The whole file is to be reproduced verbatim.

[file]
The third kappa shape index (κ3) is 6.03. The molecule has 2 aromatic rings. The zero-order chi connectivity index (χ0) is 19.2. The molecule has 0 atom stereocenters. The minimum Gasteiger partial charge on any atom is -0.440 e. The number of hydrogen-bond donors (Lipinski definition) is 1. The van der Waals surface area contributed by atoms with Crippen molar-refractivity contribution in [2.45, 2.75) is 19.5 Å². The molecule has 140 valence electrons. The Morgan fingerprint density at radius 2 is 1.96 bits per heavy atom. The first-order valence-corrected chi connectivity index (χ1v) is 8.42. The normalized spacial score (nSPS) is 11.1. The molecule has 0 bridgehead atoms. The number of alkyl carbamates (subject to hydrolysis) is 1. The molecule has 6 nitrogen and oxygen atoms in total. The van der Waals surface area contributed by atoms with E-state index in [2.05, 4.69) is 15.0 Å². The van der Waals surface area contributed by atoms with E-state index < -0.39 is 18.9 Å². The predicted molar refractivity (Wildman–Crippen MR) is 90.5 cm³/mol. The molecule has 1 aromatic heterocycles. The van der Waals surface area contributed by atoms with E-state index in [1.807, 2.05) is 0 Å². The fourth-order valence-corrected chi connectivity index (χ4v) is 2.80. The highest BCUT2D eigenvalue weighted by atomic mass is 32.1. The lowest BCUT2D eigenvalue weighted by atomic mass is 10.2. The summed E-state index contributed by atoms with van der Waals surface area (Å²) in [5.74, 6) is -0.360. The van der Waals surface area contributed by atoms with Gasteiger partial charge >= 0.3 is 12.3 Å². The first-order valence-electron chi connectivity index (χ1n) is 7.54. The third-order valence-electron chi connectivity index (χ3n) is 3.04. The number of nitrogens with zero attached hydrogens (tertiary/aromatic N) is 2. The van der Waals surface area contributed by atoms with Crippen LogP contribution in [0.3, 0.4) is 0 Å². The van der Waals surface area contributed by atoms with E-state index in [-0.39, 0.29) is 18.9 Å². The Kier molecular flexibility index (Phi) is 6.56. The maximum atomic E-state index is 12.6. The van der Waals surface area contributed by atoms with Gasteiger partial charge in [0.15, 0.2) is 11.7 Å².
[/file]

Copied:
The third kappa shape index (κ3) is 6.03. The molecule has 2 aromatic rings. The zero-order chi connectivity index (χ0) is 19.2. The molecule has 0 atom stereocenters. The minimum Gasteiger partial charge on any atom is -0.440 e. The number of hydrogen-bond donors (Lipinski definition) is 1. The van der Waals surface area contributed by atoms with Crippen molar-refractivity contribution in [2.45, 2.75) is 19.5 Å². The molecule has 140 valence electrons. The Morgan fingerprint density at radius 2 is 1.96 bits per heavy atom. The first-order valence-corrected chi connectivity index (χ1v) is 8.42. The normalized spacial score (nSPS) is 11.1. The molecule has 0 bridgehead atoms. The number of alkyl carbamates (subject to hydrolysis) is 1. The molecule has 6 nitrogen and oxygen atoms in total. The van der Waals surface area contributed by atoms with E-state index in [2.05, 4.69) is 15.0 Å². The van der Waals surface area contributed by atoms with E-state index < -0.39 is 18.9 Å². The predicted molar refractivity (Wildman–Crippen MR) is 90.5 cm³/mol. The molecule has 1 aromatic heterocycles. The van der Waals surface area contributed by atoms with E-state index in [1.807, 2.05) is 0 Å². The fourth-order valence-corrected chi connectivity index (χ4v) is 2.80. The highest BCUT2D eigenvalue weighted by atomic mass is 32.1. The lowest BCUT2D eigenvalue weighted by atomic mass is 10.2. The summed E-state index contributed by atoms with van der Waals surface area (Å²) in [5.74, 6) is -0.360. The van der Waals surface area contributed by atoms with Gasteiger partial charge >= 0.3 is 12.3 Å². The first-order valence-electron chi connectivity index (χ1n) is 7.54. The third-order valence-electron chi connectivity index (χ3n) is 3.04. The number of nitrogens with zero attached hydrogens (tertiary/aromatic N) is 2. The van der Waals surface area contributed by atoms with Crippen LogP contribution in [0.3, 0.4) is 0 Å². The van der Waals surface area contributed by atoms with E-state index in [-0.39, 0.29) is 18.9 Å². The Kier molecular flexibility index (Phi) is 6.56. The maximum atomic E-state index is 12.6. The van der Waals surface area contributed by atoms with Gasteiger partial charge in [0.15, 0.2) is 11.7 Å².